Asian shares slip on Wall St tech selloff
Shanghai Composite rebounded, while stocks in Tokyo, Hong Kong, Seoul and Sydney declined
Tokyo Global shares were trading mixed Thursday after heavy selling of big-name tech stocks pushed benchmarks lower on Wall Street.
Stocks rose in Paris, Frankfurt, Shanghai and Hong Kong but fell in Tokyo, London and Sydney. US futures were flat and oil prices declined. The European economy contracted slightly at the end of last year and beginning of 2023, according to revised figures released Thursday that underline the impact of the loss of Russian natural gas and high inflation on consumer spending. That means the eurozone endured two consecutive quarters of declining output, which is one definition of recession often used in political and economic discussions, dubbed a “technical” recession. The economic growth figure for the 20 countries that use the euro currency was revised down from zero to minus 0.1 per cent for the fourth quarter of 2022. The number for the first three months of this year also was downgraded from scant 0.1 per cent growth to minus 0.1 per cent. France's CAC 40 gained 0.3 per cent in early trading to 7,224.07, while Germany's DAX added 0.2 per cent to 15,993.05. Britain's FTSE 100 slipped 0.2 per cent to 7,612.19. The futures for the Dow Jones Industrial Average and S&P 500 were nearly unchanged. In Asian trading, Japan's benchmark Nikkei 225 sank 0.9 per cent to 31,641.27. Australia's S&P/ASX 200 shed 0.3 per cent to 7,099.70. South Korea's Kospi slipped 0.2 per cent to 2,610.85. Hong Kong's Hang Seng edged up 0.3 per cent to 19,299.18.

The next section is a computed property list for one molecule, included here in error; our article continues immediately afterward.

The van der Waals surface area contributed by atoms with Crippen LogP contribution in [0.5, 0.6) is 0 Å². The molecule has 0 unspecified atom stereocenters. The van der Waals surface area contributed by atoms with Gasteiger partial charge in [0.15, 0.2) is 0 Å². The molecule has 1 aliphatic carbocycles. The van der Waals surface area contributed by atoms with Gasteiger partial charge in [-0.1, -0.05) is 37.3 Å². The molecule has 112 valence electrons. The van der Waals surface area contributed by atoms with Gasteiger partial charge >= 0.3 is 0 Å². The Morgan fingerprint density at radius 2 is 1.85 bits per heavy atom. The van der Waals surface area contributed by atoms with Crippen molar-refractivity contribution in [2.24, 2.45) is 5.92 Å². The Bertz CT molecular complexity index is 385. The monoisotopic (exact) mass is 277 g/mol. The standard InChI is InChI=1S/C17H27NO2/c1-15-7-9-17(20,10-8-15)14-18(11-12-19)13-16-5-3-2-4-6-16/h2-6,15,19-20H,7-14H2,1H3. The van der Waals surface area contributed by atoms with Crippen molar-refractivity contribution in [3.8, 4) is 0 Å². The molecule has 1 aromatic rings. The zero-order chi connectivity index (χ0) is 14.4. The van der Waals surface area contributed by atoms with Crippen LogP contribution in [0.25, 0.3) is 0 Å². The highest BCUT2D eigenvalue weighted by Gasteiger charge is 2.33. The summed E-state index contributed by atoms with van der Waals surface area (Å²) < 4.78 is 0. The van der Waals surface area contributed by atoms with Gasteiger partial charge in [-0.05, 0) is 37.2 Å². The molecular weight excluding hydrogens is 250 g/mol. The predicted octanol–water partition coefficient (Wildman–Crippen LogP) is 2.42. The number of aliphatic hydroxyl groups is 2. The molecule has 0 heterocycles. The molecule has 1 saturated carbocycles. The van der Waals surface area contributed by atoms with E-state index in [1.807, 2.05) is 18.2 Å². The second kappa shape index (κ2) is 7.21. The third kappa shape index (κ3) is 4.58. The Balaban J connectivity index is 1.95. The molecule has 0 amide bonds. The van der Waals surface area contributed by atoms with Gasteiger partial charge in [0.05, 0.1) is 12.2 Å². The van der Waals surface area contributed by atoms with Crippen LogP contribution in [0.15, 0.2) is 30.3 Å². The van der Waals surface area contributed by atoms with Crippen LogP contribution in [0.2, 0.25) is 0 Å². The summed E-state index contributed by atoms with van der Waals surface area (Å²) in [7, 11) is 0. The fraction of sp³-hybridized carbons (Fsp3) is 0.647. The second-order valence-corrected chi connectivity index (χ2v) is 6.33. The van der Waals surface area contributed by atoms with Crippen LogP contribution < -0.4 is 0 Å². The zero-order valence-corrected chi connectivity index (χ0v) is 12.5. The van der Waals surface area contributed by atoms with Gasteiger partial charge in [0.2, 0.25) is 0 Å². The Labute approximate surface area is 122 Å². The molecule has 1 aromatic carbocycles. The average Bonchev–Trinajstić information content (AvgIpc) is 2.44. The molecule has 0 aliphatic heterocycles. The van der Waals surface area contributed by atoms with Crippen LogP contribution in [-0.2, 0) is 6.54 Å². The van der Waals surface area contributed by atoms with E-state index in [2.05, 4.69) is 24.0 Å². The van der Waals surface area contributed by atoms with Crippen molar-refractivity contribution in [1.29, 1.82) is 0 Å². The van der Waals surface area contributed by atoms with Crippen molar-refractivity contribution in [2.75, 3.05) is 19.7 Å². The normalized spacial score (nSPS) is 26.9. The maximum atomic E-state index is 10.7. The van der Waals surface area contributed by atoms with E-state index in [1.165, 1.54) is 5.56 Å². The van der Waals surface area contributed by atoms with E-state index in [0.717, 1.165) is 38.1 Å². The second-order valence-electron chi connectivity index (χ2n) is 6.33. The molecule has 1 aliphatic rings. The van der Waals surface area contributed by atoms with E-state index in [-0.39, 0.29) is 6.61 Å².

The Shanghai Composite gained 0.5 per cent to 3,213.59. Taiwan's Taiex lost 1.1 per cent, while India's Sensex gave up 0.4 per cent. The Japanese government revised its estimate for growth in the January-March quarter sharply higher, to 2.7 per cent. That was above what analysts had expected. The economy has been recovering since restrictions related to the coronavirus pandemic were lifted. The nation has seen a return of tourists, as well as other economic activity. The focus is now on when Japan's central bank may move away from the easy monetary policy it's stuck to for years. In the past year, the US Federal Reserve and the world's other central banks have been raising interest rates. Japan's benchmark rate is minus 0.1 per cent. “While a higher growth reading may provide some room to consider a policy exit from the Bank of Japan, the central bank's stance could remain unmoved for now, with recent comments from the Governor Kazuo Ueda pointing to more wait-and-see,” Yeap Jun Rong, a market analyst at IG said in a report.
Wednesday on Wall Street, the S&P 500 fell 0.4 per cent though the majority of stocks within the index rose. The Dow Jones Industrial Average gained 0.3 per cent and the tech-heavy Nasdaq composite fell 1.3 per cent. Microsoft, Amazon, Nvidia and Alphabet all sank at least 3 per cent and were the heaviest weights on the S&P 500. Because they're some of Wall Street's most valuable stocks, their movements pack extra punch on the index. Wall Street is questioning which will come first: a recession or inflation falling enough to get the Federal Reserve to cut interest rates? Most traders expect the Fed to leave rates steady next week. That would mark the first policy meeting in more than a year where it hasn't hiked its benchmark rate, which is at its highest level since 2007. But the Fed may resume raising rates in July. The goal of higher interest rates is to squelch high inflation by slowing the entire economy and hurting prices for stocks, bonds and other investments.